Ageism of elders affects their LTC experience
“There’s no one here to talk to,” a new resident, Claire, said to me, “They’re all so old!”
Claire was in her early 80s but thought of herself as two decades younger. She, like most residents I’ve encountered, have their own prejudices about aging and older adults. It negatively impacts them in a wide variety of ways, including in their long-term care experiences.
Residents may dismiss their peers due to their perception of them as old, infirm and uninteresting, keeping themselves isolated and preventing the opportunity to gain friends or at least “rehab buddies” who can support them through the taxing process of getting back on their feet again.
In busy, understaffed facilities (and what nursing home isn’t?), catalyzing resident engagement with one another isn’t just a nice thing to do, it can meet vital needs that staff members wish they had time for. With assistance in getting over their initial prejudices, residents can not only encourage one another, they can ease anxiety, mourn losses together and notify workers if a neighbor appears lethargic or depressed or about to fall.
All departments, not just recreation, can make efforts to connect like-minded individuals. One of my favorite things is to be a “matchmaker,” introducing women who enjoy similar activities or men who hail from the same county or country. Matchmaking can begin with something as simple as seating a potential friend next to someone’s “good” ear and commenting, “Did you two know you both … [fill in the blank]?”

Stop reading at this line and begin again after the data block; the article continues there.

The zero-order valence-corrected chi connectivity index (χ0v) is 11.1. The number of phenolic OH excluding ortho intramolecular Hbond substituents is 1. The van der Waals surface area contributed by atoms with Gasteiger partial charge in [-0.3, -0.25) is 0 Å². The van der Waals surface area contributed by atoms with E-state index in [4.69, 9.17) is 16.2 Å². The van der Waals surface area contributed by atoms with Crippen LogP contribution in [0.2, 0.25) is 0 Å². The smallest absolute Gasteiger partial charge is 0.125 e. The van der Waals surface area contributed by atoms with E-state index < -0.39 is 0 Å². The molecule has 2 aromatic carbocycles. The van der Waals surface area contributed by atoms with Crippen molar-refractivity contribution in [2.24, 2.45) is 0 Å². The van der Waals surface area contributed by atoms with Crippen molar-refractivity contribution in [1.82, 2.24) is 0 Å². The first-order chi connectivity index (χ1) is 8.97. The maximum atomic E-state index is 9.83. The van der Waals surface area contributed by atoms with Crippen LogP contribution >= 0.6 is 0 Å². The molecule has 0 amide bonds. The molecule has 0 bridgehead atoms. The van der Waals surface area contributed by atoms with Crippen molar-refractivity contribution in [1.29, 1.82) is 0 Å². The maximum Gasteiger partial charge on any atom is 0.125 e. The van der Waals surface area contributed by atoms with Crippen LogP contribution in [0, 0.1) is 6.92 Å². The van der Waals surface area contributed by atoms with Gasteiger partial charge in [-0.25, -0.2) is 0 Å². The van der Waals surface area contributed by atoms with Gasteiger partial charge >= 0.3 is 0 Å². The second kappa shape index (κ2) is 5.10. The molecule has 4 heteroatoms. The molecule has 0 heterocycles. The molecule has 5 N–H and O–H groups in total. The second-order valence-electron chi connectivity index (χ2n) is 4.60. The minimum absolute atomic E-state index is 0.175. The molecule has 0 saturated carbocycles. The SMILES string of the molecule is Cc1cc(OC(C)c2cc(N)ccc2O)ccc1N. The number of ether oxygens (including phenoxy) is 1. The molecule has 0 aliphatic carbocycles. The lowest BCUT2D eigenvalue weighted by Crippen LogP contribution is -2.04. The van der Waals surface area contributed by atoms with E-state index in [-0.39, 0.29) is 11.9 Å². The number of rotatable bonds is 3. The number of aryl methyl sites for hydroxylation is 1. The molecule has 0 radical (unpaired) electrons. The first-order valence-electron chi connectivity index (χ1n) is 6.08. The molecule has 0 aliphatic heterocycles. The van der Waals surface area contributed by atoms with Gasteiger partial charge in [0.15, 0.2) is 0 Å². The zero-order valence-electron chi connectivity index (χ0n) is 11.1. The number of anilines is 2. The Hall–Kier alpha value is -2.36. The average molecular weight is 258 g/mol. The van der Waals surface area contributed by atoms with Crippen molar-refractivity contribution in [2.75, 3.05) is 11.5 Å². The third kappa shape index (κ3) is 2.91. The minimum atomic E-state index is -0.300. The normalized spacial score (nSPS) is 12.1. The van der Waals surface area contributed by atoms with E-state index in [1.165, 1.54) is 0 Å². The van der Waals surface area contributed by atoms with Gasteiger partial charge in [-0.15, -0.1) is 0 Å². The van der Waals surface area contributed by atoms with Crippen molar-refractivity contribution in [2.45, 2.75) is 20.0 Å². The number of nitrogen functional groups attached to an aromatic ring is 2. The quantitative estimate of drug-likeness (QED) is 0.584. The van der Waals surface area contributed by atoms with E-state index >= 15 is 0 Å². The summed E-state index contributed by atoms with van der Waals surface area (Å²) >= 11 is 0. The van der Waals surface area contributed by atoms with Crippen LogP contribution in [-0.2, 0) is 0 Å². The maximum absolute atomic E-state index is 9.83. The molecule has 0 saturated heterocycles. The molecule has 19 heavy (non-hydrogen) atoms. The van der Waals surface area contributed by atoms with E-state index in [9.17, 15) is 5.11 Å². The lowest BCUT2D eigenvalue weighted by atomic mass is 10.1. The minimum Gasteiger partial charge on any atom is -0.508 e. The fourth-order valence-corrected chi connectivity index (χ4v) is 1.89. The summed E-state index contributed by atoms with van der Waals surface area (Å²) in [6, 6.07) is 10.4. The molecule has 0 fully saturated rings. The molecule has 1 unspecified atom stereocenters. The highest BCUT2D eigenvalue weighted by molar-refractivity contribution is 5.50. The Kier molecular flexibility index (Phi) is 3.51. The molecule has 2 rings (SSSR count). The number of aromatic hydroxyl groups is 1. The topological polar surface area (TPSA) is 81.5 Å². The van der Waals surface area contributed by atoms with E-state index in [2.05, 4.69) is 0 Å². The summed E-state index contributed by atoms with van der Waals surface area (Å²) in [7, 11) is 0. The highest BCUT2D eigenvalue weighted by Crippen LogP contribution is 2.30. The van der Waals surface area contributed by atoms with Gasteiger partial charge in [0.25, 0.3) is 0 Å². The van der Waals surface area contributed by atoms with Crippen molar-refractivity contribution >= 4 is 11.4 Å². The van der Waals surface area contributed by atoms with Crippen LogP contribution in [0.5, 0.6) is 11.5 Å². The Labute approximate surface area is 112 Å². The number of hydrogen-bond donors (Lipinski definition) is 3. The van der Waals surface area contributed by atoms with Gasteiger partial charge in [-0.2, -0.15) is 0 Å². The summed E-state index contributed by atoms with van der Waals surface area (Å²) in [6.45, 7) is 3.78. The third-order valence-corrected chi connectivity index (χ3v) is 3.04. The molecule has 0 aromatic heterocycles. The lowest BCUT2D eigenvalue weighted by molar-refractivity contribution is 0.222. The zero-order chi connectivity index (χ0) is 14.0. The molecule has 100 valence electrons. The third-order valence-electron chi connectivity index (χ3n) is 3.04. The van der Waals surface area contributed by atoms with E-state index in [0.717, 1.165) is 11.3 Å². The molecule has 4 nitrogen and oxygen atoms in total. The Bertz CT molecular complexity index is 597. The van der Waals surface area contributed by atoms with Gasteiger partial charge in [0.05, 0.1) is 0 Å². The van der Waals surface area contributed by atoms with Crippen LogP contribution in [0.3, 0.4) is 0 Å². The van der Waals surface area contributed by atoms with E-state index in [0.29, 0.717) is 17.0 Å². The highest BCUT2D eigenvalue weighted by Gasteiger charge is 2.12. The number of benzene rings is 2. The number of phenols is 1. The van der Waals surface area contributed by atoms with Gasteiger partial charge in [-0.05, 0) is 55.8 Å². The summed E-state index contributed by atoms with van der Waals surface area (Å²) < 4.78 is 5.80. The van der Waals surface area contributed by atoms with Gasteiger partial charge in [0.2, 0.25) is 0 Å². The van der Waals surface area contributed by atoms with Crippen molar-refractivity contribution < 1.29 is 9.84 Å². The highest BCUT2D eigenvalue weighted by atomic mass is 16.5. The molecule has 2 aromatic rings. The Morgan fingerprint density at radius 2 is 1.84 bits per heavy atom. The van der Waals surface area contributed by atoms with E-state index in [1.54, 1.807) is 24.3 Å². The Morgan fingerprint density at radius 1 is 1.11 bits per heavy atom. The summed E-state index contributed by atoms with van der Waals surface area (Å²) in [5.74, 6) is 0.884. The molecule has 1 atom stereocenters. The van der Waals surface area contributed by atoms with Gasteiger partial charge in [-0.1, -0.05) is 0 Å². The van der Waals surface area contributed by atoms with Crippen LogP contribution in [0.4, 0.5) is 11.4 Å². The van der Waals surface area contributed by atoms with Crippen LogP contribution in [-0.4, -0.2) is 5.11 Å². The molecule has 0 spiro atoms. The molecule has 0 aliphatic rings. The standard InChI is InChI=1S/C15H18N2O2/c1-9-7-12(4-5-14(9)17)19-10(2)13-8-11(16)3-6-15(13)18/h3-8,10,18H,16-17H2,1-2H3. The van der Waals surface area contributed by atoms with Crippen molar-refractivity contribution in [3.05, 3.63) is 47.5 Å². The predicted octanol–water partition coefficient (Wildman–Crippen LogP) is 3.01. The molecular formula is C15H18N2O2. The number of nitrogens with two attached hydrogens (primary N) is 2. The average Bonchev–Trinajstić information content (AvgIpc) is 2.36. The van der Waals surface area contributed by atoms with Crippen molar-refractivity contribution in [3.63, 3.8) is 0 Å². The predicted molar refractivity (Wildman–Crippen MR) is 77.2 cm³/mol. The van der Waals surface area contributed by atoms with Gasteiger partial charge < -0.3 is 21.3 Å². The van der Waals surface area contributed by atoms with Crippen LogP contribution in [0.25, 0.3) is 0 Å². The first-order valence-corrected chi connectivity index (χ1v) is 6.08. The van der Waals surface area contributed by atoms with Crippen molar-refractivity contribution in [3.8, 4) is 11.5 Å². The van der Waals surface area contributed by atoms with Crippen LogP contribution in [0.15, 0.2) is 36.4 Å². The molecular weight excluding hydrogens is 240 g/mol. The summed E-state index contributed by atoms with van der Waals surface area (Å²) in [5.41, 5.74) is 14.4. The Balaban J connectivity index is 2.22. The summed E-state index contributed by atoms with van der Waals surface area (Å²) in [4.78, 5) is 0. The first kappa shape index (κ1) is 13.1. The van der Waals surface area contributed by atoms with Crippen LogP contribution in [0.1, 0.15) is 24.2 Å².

Effect on adoption of mobility aids
Societal prejudices against growing old and “weak” keep many seniors from acknowledging their growing frailty. They may eschew tools such as canes, walkers or hearing aids because they “don’t want to look old”1 or be treated as such. Most of us in the business of long-term care recognize the irony that by avoiding these devices, elders are more likely to come through our doors. We might speculate that they’re also more likely to return once discharged.
In addition to training on residents how to use mobility aids, therefore, it may be beneficial to acknowledge and address the resistance that short-term residents might have to using these items upon their return to the community.
I’m thinking a short movie could do it.